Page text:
In order to efficiently improve machine translation systems, we propose a method which selects data to be annotated (manually translated) from speech-to-speech translation field data. For the selection experiments, we used data from field experiments conducted during the 2009 fiscal year in five areas of Japan. For the selection experiments, we used data sets from two areas: one data set giving the lowest baseline speech translation performance for its test set, and another data set giving the highest. In the experiments, we compare two methods for selecting data to be manually translated from the field data. Both of them use source side language models for data selection, but in different manners. According to the experimental results, either or both of the methods show larger improvements compared to a random data selection.
In this paper we report a way of constructing a translation corpus that contains not only source and target texts, but draft and final versions of target texts, through the translation hosting site Minna no Hon'yaku (MNH). We made MNH publicly available on April 2009. Since then, more than 1,000 users have registered and over 3,500 documents have been translated, as of February 2010, from English to Japanese and from Japanese to English. MNH provides an integrated translation-aid environment, QRedit, which enables translators to look up high-quality dictionaries and Wikipedia as well as to search Google seamlessly. As MNH keeps translation logs, a corpus consisting of source texts, draft translations in several versions, and final translations is constructed naturally through MNH. As of 7 February, 764 documents with multiple translation versions are accumulated, of which 110 are edited by more than one translators. This corpus can be used for self-learning by inexperienced translators on MNH, and potentially for improving machine translation.
This paper describes NICT’s participation in the IWSLT 2010 evaluation campaign for the DIALOG translation (Chinese-English) and the BTEC (French-English) translation shared-tasks. For the DIALOG translation, the main challenge to this task is applying context information during translation. Context information can be used to decide on word choice and also to replace missing information during translation. We applied discriminative reranking using contextual information as additional features. In order to provide more choices for re-ranking, we generated n-best lists from multiple phrase-based statistical machine translation systems that varied in the type of Chinese word segmentation schemes used. We also built a model that merged the phrase tables generated by the different segmentation schemes. Furthermore, we used a lattice-based system combination model to combine the output from different systems. A combination of all of these systems was used to produce the n-best lists for re-ranking. For the BTEC task, a general approach that used latticebased system combination of two systems, a standard phrasebased system and a hierarchical phrase-based system, was taken. We also tried to process some unknown words by replacing them with the same words but different inflections that are known to the system.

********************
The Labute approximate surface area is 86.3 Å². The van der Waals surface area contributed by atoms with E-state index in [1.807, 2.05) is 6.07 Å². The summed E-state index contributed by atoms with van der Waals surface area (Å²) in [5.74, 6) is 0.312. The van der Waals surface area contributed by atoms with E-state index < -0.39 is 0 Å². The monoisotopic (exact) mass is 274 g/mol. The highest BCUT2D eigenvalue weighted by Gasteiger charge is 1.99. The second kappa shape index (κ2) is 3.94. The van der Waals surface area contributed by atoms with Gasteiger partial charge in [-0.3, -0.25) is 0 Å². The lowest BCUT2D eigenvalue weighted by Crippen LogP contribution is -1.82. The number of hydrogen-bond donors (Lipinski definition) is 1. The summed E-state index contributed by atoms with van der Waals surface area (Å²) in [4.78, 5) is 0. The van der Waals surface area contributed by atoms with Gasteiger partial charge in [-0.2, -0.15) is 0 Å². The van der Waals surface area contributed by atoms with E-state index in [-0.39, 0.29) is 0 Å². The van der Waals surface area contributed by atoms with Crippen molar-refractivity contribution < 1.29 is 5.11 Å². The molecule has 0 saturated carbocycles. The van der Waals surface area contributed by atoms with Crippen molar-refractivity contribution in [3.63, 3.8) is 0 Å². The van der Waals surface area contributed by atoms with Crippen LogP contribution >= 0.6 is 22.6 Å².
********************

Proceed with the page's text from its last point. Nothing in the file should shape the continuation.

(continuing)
This paper describes the NICT SMT system used in the International Workshop on Spoken Language Translation (IWSLT) 2009 evaluation campaign. We participated in the Challenge Task. Our system was based on a fairly common phrase-based machine translation system. We used two methods for stabilizing MERT.
This demo shows the network-based speech-to-speech translation system. The system was designed to perform realtime, location-free, multi-party translation between speakers of different languages. The spoken language modules: automatic speech recognition (ASR), machine translation (MT), and text-to-speech synthesis (TTS), are connected through Web servers that can be accessed via client applications worldwide. In this demo, we will show the multiparty speech-to-speech translation of Japanese, Chinese, Indonesian, Vietnamese, and English, provided by the NICT server. These speech-to-speech modules have been developed by NICT as a part of A-STAR (Asian Speech Translation Advanced Research) consortium project1.